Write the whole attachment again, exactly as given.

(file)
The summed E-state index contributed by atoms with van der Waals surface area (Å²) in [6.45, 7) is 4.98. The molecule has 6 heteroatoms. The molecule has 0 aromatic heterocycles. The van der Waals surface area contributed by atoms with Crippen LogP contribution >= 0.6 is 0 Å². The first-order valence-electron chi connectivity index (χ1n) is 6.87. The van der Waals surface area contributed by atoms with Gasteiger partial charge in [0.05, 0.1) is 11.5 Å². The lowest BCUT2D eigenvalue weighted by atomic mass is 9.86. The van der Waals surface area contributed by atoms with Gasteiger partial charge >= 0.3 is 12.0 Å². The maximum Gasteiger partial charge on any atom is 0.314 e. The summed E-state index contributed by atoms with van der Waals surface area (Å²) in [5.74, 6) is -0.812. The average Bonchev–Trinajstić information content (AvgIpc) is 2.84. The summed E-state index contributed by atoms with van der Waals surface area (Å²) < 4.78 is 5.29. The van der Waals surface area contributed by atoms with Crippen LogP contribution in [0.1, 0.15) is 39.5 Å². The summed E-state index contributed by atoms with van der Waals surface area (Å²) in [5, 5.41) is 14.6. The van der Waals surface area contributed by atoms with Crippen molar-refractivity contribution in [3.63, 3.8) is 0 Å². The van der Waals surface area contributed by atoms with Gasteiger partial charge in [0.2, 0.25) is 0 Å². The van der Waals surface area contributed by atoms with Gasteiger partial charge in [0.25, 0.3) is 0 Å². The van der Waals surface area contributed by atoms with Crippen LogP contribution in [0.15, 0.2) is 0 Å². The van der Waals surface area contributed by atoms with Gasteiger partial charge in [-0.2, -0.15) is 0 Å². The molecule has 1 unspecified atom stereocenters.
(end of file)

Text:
The summed E-state index contributed by atoms with van der Waals surface area (Å²) in [6.45, 7) is 4.98. The molecule has 6 heteroatoms. The molecule has 0 aromatic heterocycles. The van der Waals surface area contributed by atoms with Crippen LogP contribution >= 0.6 is 0 Å². The first-order valence-electron chi connectivity index (χ1n) is 6.87. The van der Waals surface area contributed by atoms with Gasteiger partial charge in [0.05, 0.1) is 11.5 Å². The lowest BCUT2D eigenvalue weighted by atomic mass is 9.86. The van der Waals surface area contributed by atoms with Gasteiger partial charge >= 0.3 is 12.0 Å². The maximum Gasteiger partial charge on any atom is 0.314 e. The summed E-state index contributed by atoms with van der Waals surface area (Å²) in [5.74, 6) is -0.812. The average Bonchev–Trinajstić information content (AvgIpc) is 2.84. The summed E-state index contributed by atoms with van der Waals surface area (Å²) < 4.78 is 5.29. The van der Waals surface area contributed by atoms with Crippen LogP contribution in [0.1, 0.15) is 39.5 Å². The summed E-state index contributed by atoms with van der Waals surface area (Å²) in [5, 5.41) is 14.6. The van der Waals surface area contributed by atoms with Crippen molar-refractivity contribution in [3.63, 3.8) is 0 Å². The van der Waals surface area contributed by atoms with Gasteiger partial charge in [0.2, 0.25) is 0 Å². The van der Waals surface area contributed by atoms with Gasteiger partial charge in [0.25, 0.3) is 0 Å². The van der Waals surface area contributed by atoms with Crippen LogP contribution in [0.15, 0.2) is 0 Å². The van der Waals surface area contributed by atoms with Gasteiger partial charge in [-0.2, -0.15) is 0 Å². The molecule has 1 unspecified atom stereocenters.